How big was that earthquake?

How big was that earthquake?

September 24, 2015

by Steve Malone

As background there exists a very good previous blog by Paul Bodin (PNSN Network Manager) about "how earthquake magnitude scales work".  In a nutshell, our legacy (pre-2012 and our use of the standardize AQMS system) magnitude estimates were always determined by the Coda duration (Md) technique.  Back in the 20th century many of our stations were not calibrated nor broad-band, thus using amplitude methods for size determination were not possible.  The duration of seismic shaking at many of our stations provided a good proxy for the amplitude measurements that are the basis for most (and best) magnitude estimation techniques.  These duration estimates are somewhat subjective based on an analyst determining when the seismic trace returns to near "background" levels of shaking.  All of our seismic analysts were trained to use the same way of making these measurements but still there is always subjectivity to the values. 

When we changed to the AQMS system coda durations were determined automatically by the software.  While this technique is less subjective (to human interpretation) it turns out to be easily fooled by all sorts of things in the seismic data; such as unusually quiet traces, small noise glitches, calibration problems and strange local seismic responses particularly characteristic of stations located on volcanoes.  Over the course of the past couple of years many of us have been quite disappointed in the quality of the coda duration magnitudes (Md).  With many more well calibrated and broad-band instruments now available the more traditional method of using trace amplitude measurements to compute what is called "local magnitude" (Ml) can be more routinely done.  To use almost all of the seismic stations in the PNSN careful attention must be paid to station "response information" (ie its ground motion amplification at all frequencies) and local station site corrections must be determined.  This "site correction" is due to local geology under a seismic station that may amplify or attenuate the actual ground motion.  It can only be determined empirically by observing many earthquakes recorded at all stations and determining which stations (on average) have higher or lower ground motions.  Once these site corrections have been determined, then true automatic, fairly reliable magnitudes (Ml) can be now calculated.

Using a suite of about 1,000 earthquakes from both the legacy system (pre-2012) and the new AQMS system, multiple runs of the local-magnitude computation engine were done to iterate to find a set of site corrections that would give a consistent set of magnitudes.  Of these events good determinations could be made for 961 of the events.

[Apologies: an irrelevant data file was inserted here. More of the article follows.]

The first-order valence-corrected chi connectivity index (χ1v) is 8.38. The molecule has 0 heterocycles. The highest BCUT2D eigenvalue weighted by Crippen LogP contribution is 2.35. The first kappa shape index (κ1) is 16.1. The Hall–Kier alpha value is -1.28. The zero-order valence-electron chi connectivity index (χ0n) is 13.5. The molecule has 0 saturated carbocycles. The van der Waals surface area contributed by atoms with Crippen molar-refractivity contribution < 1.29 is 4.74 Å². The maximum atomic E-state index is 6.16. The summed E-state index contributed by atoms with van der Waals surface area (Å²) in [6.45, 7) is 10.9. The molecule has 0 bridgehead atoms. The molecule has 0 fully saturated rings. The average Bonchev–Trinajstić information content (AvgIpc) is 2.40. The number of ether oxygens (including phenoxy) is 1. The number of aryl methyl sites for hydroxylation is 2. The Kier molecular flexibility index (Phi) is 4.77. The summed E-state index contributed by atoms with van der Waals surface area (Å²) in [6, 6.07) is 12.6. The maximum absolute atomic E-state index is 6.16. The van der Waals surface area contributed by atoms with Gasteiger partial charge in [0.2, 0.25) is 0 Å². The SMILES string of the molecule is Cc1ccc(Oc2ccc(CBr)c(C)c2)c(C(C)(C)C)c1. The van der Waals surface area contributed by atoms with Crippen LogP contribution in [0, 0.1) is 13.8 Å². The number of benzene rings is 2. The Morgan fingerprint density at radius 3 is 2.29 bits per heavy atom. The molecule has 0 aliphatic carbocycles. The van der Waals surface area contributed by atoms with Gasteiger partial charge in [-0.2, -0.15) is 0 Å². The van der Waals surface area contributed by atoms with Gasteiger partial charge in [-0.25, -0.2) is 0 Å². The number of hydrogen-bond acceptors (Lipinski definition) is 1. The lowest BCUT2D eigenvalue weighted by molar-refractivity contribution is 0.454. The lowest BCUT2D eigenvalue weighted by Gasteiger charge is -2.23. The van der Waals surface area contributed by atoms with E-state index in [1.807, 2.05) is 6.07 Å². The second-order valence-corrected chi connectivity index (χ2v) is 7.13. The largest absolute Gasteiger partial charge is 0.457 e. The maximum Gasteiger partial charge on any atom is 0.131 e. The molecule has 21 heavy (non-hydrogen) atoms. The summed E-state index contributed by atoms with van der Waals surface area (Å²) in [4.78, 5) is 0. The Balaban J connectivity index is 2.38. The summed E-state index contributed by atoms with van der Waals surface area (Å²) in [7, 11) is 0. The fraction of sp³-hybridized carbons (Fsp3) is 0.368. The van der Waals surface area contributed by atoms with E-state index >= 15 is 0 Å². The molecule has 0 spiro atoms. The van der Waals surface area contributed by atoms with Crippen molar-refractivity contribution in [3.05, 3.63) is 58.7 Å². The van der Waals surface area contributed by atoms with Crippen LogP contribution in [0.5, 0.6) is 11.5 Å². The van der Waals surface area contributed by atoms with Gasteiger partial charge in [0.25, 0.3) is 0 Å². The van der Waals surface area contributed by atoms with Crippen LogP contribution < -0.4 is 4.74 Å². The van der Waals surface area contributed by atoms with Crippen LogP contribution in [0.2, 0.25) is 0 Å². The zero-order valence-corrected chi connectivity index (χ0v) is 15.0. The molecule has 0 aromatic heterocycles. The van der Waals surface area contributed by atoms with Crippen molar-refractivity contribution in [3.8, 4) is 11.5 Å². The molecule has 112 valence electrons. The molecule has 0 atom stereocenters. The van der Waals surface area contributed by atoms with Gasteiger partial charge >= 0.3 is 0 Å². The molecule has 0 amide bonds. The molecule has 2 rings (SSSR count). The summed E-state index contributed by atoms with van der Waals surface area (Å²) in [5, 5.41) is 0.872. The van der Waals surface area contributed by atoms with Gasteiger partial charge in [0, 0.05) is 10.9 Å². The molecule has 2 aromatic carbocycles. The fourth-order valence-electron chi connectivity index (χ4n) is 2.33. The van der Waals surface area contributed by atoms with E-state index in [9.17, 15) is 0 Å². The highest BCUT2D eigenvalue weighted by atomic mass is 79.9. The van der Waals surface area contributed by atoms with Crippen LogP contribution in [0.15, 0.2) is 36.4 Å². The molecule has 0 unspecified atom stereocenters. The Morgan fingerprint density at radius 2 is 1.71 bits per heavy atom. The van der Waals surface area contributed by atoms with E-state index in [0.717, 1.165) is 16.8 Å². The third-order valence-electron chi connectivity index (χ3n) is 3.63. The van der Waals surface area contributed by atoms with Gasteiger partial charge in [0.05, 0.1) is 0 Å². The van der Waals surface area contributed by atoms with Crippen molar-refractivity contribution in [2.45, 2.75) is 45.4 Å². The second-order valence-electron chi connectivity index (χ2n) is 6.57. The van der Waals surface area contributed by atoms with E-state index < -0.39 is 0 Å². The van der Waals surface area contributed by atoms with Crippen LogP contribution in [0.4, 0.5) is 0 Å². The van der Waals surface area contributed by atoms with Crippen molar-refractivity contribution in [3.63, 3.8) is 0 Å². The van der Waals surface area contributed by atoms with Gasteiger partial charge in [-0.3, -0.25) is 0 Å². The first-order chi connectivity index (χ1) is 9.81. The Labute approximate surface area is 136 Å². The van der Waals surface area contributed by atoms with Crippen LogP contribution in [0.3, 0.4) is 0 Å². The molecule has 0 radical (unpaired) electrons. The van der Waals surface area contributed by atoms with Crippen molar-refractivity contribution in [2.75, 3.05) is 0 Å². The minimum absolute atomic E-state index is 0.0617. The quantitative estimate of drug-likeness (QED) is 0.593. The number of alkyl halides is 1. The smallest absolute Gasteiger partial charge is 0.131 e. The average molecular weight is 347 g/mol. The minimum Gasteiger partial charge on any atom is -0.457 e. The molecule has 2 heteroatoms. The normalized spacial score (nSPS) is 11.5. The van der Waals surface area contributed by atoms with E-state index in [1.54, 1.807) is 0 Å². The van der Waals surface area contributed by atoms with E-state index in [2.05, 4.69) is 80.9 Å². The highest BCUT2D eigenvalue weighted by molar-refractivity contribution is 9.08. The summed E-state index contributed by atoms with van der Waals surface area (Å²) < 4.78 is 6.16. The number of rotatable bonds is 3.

The above figure compares magnitudes computed with the new calibrated set of station corrections (vertical axis) with the previous "preferred" magnitude in the published catalog (horizontal axis). The preferred magnitude was sometimes a "local magnitude" computed with a small subset of calibrated stations but more often was a "duration magnitde" computed either from our legacy system or the new automatic AQMS duration procedures.  The dotted black line is the one to one line where both magnitudes would be exactly the same.  The green solid line is the least squares best fit to the data.  Note that they are almost the same indicating that there is little average bias in our new technique versus the old ones.  Most of the points in the circle are for quarry blasts, which are known to have extra long duration for their real size due to their very shallow depth.  Thus the duration magnitudes were frequently greatly over-estimating the size of these events.

We have started using our new calibrated "Ml" magnitudes for all local earthquakes and quarry blasts beginning on Sep 1, 2015.  Over the next few months we will be working backward to re-determine magnitudes for older events.  Of the several hundred thousand earthquakes in our catalog (since 1969) we will probably only be able to go back 10 or 20 years with this techniques since it requires a number of well calibrated and broad-band stations to work over a wide range of magnitudes.  Such stations only became available in the mid-1990s.

In any case earthquake magnitudes reported in our online catalog will be changing.  We are confident that these new magnitude estimates will be more accurate.